Feeds

Google: Kill all the patent trolls

US patent system 'in crisis'

New hybrid storage solutions

Google's head of patents believes the U.S. patent system is "in crisis". Discussing patent reform at the annual Stanford Summit in Northern California, associate general counsel Michelle Lee told conference attendees that the American system is "out-of-balance [and] needs to be remedied".

"The Patent Office is overburdened," she said. "The volume of patents going in is huge. And the quality of patents coming out - it could be better."

There are too many businesses, she added, who do little more than use patents as a means of making money. Such businesses, often referred to as trolls in patent law, have proved to be a serious minefield for tech companies over the last few years. Lee highlighted the tribulations of Research in Motion, maker of the BlackBerry handheld, which settled a patent lawsuit for $612m last May.

Speaking alongside Lee, Apple's chief patent counsel, Chip Lutton, wouldn't go quite so far as his Google counterpart. He said the US patent system was "not broken" and that it was "not in crisis," calling it "the best in the world". But he acknowledged that there was a "huge bubble" of patent assertions that needs to be scaled back. "The question with this bubble market, as with any bubble market, is 'Can we solve it without a crisis arising?'" he said.

Lutton believes that the key to fixing the country's patent problems lies with the courts, not the patent office. "Most patents issued are never litigated and never licensed," he said. "We need to focus on fixing the litigation system. That's most relevant."

Lutton's attitude was mirrored by that of fellow speaker David Kappos, vice president and assistant general counsel for intellectual property law at IBM, the company that has led the country in patent filling for the last 14 years.

Perhaps Google is still learning how to play the patent game as well as seasoned veterans like Apple and IBM. When asked if the company's own struggles with the patent system where mostly the result of an increase in the number software patents issued or the rise in Google's popularity, Lee picked popularity. "When you become successful," she said, "all of a sudden everyone wants a piece of it." ®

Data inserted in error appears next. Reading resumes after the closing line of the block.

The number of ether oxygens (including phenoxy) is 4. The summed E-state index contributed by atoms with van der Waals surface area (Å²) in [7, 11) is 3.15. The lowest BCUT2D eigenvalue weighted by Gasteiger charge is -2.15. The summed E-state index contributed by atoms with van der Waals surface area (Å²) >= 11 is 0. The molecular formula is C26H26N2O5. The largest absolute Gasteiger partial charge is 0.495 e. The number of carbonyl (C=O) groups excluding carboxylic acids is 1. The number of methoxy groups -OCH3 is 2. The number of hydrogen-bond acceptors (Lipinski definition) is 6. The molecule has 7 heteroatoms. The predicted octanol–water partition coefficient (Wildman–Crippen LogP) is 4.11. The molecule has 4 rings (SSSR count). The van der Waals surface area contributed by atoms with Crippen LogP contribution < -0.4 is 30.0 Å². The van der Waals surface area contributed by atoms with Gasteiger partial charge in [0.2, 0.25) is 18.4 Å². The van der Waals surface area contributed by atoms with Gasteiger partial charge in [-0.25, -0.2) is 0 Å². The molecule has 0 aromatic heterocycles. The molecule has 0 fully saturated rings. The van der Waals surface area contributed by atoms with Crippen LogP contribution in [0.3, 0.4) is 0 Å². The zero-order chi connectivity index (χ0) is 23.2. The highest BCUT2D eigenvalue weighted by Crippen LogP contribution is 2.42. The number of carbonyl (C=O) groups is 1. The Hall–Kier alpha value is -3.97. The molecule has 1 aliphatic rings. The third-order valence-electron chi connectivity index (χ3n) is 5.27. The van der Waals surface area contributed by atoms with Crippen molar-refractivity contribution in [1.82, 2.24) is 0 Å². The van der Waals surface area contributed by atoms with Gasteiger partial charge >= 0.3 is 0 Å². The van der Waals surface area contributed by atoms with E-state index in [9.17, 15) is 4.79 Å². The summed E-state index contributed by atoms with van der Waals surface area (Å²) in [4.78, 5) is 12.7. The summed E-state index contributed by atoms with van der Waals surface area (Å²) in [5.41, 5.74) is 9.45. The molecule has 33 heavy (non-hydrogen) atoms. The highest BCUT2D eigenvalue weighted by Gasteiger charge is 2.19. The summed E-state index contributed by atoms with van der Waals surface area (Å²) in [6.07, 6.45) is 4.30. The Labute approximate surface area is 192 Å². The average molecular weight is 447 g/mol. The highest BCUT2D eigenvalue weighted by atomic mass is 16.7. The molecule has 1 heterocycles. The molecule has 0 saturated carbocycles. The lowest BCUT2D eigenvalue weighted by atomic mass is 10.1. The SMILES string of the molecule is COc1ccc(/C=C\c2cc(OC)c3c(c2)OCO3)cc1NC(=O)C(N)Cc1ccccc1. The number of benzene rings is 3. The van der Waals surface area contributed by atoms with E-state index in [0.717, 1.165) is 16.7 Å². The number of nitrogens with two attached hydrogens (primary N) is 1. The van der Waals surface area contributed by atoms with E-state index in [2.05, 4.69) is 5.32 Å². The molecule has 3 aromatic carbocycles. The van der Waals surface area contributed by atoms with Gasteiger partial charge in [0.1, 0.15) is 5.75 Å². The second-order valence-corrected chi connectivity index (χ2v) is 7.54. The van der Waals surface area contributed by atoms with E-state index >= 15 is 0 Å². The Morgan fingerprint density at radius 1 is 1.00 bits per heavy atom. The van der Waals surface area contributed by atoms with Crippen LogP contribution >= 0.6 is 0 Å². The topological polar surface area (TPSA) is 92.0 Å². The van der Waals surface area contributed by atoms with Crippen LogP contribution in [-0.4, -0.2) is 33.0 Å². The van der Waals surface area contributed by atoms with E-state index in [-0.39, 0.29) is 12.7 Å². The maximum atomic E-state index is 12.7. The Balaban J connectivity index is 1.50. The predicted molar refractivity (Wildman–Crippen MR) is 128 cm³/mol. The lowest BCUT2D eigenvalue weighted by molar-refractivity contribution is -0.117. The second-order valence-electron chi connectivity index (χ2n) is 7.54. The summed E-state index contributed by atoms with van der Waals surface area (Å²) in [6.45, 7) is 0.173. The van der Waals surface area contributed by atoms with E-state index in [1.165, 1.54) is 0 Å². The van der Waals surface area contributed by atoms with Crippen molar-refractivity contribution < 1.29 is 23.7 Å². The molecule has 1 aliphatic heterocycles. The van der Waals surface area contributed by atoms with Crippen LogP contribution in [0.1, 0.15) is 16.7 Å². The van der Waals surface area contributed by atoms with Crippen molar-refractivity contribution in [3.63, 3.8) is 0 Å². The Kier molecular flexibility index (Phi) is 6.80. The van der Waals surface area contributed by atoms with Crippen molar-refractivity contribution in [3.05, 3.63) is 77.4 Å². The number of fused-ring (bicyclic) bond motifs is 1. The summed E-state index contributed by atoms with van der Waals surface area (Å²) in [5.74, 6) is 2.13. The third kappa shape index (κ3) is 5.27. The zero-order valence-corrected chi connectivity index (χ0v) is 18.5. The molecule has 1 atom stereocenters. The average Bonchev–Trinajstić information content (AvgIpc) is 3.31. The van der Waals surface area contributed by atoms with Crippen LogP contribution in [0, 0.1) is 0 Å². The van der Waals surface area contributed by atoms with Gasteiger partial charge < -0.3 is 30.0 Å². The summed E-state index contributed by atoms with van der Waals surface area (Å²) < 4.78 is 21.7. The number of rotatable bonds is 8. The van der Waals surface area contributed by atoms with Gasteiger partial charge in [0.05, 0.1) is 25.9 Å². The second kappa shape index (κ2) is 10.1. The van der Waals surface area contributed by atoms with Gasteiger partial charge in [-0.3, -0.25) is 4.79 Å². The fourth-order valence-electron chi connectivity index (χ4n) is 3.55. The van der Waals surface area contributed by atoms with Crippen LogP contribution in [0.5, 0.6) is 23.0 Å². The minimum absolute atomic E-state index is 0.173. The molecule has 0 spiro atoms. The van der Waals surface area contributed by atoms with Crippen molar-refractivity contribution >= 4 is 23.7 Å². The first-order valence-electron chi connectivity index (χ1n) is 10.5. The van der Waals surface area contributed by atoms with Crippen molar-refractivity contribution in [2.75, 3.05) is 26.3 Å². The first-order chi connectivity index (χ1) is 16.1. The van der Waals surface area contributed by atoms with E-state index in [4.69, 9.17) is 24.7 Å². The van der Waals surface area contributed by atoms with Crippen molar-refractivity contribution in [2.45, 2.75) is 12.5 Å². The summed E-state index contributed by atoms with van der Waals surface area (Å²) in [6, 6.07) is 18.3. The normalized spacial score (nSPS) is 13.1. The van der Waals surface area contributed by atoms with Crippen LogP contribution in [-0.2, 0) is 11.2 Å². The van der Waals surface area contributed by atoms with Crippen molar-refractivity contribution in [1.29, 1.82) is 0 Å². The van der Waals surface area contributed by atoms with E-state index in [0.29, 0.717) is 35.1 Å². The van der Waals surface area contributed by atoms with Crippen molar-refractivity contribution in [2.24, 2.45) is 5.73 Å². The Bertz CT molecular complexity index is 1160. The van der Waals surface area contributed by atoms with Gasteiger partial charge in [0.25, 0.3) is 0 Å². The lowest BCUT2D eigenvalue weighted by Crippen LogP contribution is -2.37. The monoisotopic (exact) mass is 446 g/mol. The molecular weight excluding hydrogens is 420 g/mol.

Security for virtualized datacentres

More from The Register

next story
Found inside ISIS terror chap's laptop: CELINE DION tunes
REPORT: Stash of terrorist material found in Syria Dell box
Show us your Five-Eyes SECRETS says Privacy International
Refusal to disclose GCHQ canteen menus and prices triggers Euro Human Rights Court action
Radio hams can encrypt, in emergencies, says Ofcom
Consultation promises new spectrum and hints at relaxed licence conditions
Heavy VPN users are probably pirates, says BBC
And ISPs should nab 'em on our behalf
Former Bitcoin Foundation chair pleads guilty to money-laundering charge
Charlie Shrem plea deal could still get him five YEARS in chokey
NORKS ban Wi-Fi and satellite internet at embassies
Crackdown on tardy diplomatic sysadmins providing accidental unfiltered internet access
prev story

Whitepapers

Providing a secure and efficient Helpdesk
A single remote control platform for user support is be key to providing an efficient helpdesk. Retain full control over the way in which screen and keystroke data is transmitted.
Top 5 reasons to deploy VMware with Tegile
Data demand and the rise of virtualization is challenging IT teams to deliver storage performance, scalability and capacity that can keep up, while maximizing efficiency.
Reg Reader Research: SaaS based Email and Office Productivity Tools
Read this Reg reader report which provides advice and guidance for SMBs towards the use of SaaS based email and Office productivity tools.
Security for virtualized datacentres
Legacy security solutions are inefficient due to the architectural differences between physical and virtual environments.
Secure remote control for conventional and virtual desktops
Balancing user privacy and privileged access, in accordance with compliance frameworks and legislation. Evaluating any potential remote control choice.